If the market’s verdict is anything to go by, Sijbesma has been vindicated. The company’s share price was less than a quarter at the start of the latest transition journey of what it is today.
“Our long term shareholders have benefited. Over the last decade we have delivered on promised returns and performed twice as good as the Dutch stock exchange. Even the short term shareholders should be satisfied, albeit we, as any other company, steer our corporate journey for the longer term.”
Sijbesma says DSM now has a “science-based” approach which is quite different from the mentality of an industrials outfit.
“Back in the petrochemical days we spent 0.5% to 1% of our turnover on research and development (R&D). This has risen to a 5% R&D spend as we speak from a position of expertise these days when it comes to food ingredients, nutrients, health products and specialty materials. This was hardly the case 15 years ago in a predictable petrochemicals tussle.”
Capital spending on new projects is also on a different scale. “To build a petrochemicals plant or cracker cost anywhere between EUR1 billion to EUR2 billion. The factories we build now cost in EUR20 million to EUR100 million bracket, producing a plethora of products for a wider diverse market.”
Where there was polyethylene and polypropylene production 20 years, these days DSM churns out anything ranging from synthetic vitamin to carotenoids, nutritional lipids to industrial resins and functional materials. Its innovation lab brings products such as biomedical devices and coatings for solar panels.
“The possibilities we have created are endless from a corporate perspective, and our diverse portfolio is run by a diverse workforce.”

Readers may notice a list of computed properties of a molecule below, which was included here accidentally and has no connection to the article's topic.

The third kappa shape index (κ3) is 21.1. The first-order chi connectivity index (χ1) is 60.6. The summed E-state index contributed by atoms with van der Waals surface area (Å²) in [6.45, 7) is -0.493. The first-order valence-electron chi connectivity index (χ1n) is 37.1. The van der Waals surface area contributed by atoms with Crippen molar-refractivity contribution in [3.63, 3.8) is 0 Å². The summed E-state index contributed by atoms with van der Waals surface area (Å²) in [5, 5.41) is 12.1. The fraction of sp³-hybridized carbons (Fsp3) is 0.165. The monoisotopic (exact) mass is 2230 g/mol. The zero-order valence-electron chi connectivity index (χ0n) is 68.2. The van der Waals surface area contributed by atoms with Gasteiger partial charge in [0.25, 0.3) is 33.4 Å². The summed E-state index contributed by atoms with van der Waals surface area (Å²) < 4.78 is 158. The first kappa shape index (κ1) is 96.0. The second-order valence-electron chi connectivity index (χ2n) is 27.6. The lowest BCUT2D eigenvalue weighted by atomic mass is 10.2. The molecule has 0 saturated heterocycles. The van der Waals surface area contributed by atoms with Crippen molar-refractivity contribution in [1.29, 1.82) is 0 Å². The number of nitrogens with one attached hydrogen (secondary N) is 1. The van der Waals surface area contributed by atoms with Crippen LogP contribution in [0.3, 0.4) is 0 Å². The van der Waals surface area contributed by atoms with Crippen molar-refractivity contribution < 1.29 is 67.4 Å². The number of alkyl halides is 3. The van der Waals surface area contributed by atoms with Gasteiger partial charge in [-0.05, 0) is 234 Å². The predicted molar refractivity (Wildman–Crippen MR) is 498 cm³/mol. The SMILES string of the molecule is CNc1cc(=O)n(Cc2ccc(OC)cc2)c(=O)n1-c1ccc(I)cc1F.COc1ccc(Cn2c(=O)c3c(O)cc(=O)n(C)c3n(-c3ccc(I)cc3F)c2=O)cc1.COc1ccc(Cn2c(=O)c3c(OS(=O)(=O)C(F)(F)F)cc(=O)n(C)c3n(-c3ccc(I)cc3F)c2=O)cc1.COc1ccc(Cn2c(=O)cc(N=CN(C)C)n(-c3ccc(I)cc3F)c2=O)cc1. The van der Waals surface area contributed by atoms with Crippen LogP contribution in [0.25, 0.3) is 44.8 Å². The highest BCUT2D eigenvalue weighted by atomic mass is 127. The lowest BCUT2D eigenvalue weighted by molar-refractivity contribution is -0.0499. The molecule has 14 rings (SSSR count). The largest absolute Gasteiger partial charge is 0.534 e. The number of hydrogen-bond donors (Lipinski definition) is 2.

No room for an insular workforce
Another silent transition DSM has made is the evolution of its workforce over the last 20 years. “When I stepped into DSM’s corridors 20 years ago, it was a typical European company with everyone in executive authority, not just the board, being white, 50-years plus, Dutch and male. The board was all male, and among the top 400 executives, only one was female.”
Sijbesma says the kind of transition he had in mind needed a diverse workforce to dispel the “corporate myopia.”
“But a diverse group does not organize itself; we had to put some effort in that. Now we have almost 50 females in the top 300 executives in the company, three female board members and two females on our executive committee. Our workforce comprises of some 100 different nationalities, and that’s reflected from plant floor to the executive floor.”
Market rumors suggest cash rich DSM has $3.5 billion in dry power ready to splurge on acquisitions, mention of which draws a beaming smile from Sijbesma. “Acquisitions are not about numbers, they are about strategy. Ours is all about emerging markets, while not losing sight of established markets such as Europe and North America. Majority of our acquisition targets would be in the food and nutrition area premised on what value they can add to our innovative streak.”